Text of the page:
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What Do Heinrich Gustav Magnus, Volleyball, and KFC Have in Common?

ThePeculiarParticle

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The holy grail of serves in volleyball is the jump spin serve. A serve going over a 2.43 m (7' 11 5/8”) can be understandably difficult for many, but higher level players are constantly trying to deliver more speed and directional movement to the ball in order to make it harder for the opposing team to return. The jump spin’s first benefit is, that by jumping, added height is given to the point at which the ball is contacted.  By doing this, the difference in height between the ball and the top of the net decreases, allowing for the serve to follow a flatter path than if hit while standing. This effectively reduces the travel time of the ball by making it a one sided curve rather than a parabola.

The added benefits of a spin serve is that the ball can handle much higher speeds than a float (no spin) serve, and requires more effort to pass. The Magnus effect is to thank for this.

 What happens is that, as the volleyball player starts their approach, they throw the ball up giving it spin away from themselves. They then jump and contact the ball as it spins, giving it the topspin required to achieve the effect. To summarize the Magnus effect, when an object rotates, it has air which clings to its surface and follows its rotation. This layer then collides with oncoming air, which hits the ball as it travels in the horizontal plane. The deceleration caused by this collision creates, in this case, a high pressure pocket of air above the ball and a low pocket of pressure below. The object then is acted upon by a lift force, in this case known as a Magnus force, due to the object being compelled to travel in the direction away from the high pressure pocket of air to the low pressure pocket.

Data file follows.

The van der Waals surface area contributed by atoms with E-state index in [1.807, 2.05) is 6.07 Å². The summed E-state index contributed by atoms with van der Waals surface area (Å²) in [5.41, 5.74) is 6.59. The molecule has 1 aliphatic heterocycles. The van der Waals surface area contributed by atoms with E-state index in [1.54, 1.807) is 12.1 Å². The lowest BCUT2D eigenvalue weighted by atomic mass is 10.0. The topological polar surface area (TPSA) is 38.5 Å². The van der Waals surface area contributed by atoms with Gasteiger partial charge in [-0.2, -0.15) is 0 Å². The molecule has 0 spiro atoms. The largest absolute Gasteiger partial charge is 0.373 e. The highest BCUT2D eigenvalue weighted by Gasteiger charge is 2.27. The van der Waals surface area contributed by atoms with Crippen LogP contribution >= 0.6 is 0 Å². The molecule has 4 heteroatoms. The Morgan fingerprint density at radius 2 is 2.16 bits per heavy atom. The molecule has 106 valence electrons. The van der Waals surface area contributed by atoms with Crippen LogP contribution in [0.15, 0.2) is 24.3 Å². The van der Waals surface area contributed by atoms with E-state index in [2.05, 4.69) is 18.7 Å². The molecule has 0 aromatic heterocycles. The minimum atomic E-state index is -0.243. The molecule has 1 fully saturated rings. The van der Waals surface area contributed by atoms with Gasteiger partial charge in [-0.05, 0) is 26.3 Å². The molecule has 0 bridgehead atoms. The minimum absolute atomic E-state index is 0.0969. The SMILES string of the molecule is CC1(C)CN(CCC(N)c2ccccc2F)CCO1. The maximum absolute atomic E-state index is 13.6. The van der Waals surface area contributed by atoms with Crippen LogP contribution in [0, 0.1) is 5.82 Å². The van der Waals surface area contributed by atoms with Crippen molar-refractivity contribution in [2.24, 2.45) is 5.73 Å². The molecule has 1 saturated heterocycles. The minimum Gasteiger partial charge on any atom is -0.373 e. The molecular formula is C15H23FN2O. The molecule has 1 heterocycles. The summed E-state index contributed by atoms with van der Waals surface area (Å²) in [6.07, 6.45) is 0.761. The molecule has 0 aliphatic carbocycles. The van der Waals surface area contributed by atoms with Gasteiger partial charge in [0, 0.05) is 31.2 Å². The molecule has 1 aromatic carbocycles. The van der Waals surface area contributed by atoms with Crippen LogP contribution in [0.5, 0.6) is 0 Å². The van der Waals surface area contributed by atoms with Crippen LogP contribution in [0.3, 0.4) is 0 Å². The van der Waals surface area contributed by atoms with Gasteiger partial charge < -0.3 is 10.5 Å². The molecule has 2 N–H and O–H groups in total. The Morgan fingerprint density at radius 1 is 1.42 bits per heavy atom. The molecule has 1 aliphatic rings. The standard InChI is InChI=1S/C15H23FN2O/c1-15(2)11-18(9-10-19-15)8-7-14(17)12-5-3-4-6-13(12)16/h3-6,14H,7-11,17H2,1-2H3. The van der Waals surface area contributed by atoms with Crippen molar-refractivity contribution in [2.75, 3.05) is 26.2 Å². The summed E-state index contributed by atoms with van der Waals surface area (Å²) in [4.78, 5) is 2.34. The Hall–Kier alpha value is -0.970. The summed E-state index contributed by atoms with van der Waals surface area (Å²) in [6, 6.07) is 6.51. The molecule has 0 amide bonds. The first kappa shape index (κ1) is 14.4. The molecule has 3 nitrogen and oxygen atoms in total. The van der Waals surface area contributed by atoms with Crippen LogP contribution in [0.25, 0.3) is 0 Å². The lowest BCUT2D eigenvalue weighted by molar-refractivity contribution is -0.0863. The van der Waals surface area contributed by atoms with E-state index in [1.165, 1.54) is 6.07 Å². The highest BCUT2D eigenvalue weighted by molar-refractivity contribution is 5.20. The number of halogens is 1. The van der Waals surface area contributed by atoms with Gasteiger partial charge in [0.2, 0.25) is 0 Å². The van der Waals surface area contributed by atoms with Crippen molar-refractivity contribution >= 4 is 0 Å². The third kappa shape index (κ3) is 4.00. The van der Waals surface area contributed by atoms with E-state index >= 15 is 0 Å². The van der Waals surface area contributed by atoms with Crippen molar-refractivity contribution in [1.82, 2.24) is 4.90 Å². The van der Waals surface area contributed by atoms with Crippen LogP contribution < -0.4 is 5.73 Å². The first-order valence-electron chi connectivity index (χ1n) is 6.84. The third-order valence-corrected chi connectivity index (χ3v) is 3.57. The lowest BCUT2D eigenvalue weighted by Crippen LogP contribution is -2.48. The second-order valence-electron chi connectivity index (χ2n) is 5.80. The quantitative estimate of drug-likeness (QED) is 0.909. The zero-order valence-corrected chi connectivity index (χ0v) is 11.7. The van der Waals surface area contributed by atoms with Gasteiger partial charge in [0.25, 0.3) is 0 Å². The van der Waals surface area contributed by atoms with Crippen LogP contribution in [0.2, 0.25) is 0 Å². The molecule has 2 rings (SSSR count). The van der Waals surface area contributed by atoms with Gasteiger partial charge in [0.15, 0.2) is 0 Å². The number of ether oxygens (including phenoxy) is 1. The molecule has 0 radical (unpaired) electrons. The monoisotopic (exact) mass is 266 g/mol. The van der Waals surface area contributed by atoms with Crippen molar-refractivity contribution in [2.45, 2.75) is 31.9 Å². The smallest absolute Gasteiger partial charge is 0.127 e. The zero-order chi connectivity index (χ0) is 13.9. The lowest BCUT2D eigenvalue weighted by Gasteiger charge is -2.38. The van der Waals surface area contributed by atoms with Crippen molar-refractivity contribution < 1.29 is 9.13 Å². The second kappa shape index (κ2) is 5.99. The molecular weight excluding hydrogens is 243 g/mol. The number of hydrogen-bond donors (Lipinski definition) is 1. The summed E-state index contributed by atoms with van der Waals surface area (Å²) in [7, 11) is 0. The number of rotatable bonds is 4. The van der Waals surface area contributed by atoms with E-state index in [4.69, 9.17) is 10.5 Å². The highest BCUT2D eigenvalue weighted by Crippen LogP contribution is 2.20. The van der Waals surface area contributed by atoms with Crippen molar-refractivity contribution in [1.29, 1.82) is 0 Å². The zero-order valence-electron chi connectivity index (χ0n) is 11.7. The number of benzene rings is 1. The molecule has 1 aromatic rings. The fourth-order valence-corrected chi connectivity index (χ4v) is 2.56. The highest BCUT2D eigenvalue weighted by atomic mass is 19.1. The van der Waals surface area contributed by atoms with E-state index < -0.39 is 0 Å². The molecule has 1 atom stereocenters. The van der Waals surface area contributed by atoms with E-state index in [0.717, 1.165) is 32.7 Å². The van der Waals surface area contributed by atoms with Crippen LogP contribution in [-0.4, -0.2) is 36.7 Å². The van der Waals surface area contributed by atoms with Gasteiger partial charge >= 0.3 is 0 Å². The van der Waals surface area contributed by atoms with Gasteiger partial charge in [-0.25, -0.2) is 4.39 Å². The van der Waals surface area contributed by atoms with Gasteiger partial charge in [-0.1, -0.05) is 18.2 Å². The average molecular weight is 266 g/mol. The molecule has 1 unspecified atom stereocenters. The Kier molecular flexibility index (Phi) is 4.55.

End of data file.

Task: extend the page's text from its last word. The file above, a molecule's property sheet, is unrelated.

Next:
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This illustration shows the top spin given to the ball, the low air pressure below the ball, and high pressure above the ball, and the resulting force.

 

Effectively, the velocity can be increased since the greater the spin the faster the ball will drop.  When passing the ball, players must also be cautious.  If it hits their arms without providing some sort of counter spin, like pulling their arms in as it hits, then the ball will keep its spin from friction, and go off the passers arms behind them.

The jump spin serve is a mean serve on many levels, and those, like TheNightKing (shout out), who can do it fairly consistently, are valuable at varsity level and nearly necessary to play in higher levels. Just make sure you put spin on the ball before you contact it as hard as possible, otherwise it will fly into the next county instead of hitting the court.

Here are some other videos on the Magnus effect:

 Jump serve:

Magnus effect explained and its applications:

 

Added Note:

Here is that KFC I was talking about...

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Absolutely fantastic post, and I love the jumper from Stanley -- that's how you serve aggressive!   :jig:

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We never have sufficient time in a P.E. unit to try things like this. Maybe it could have been better known if we could experiment with these effects. Sad but unfortunately true.

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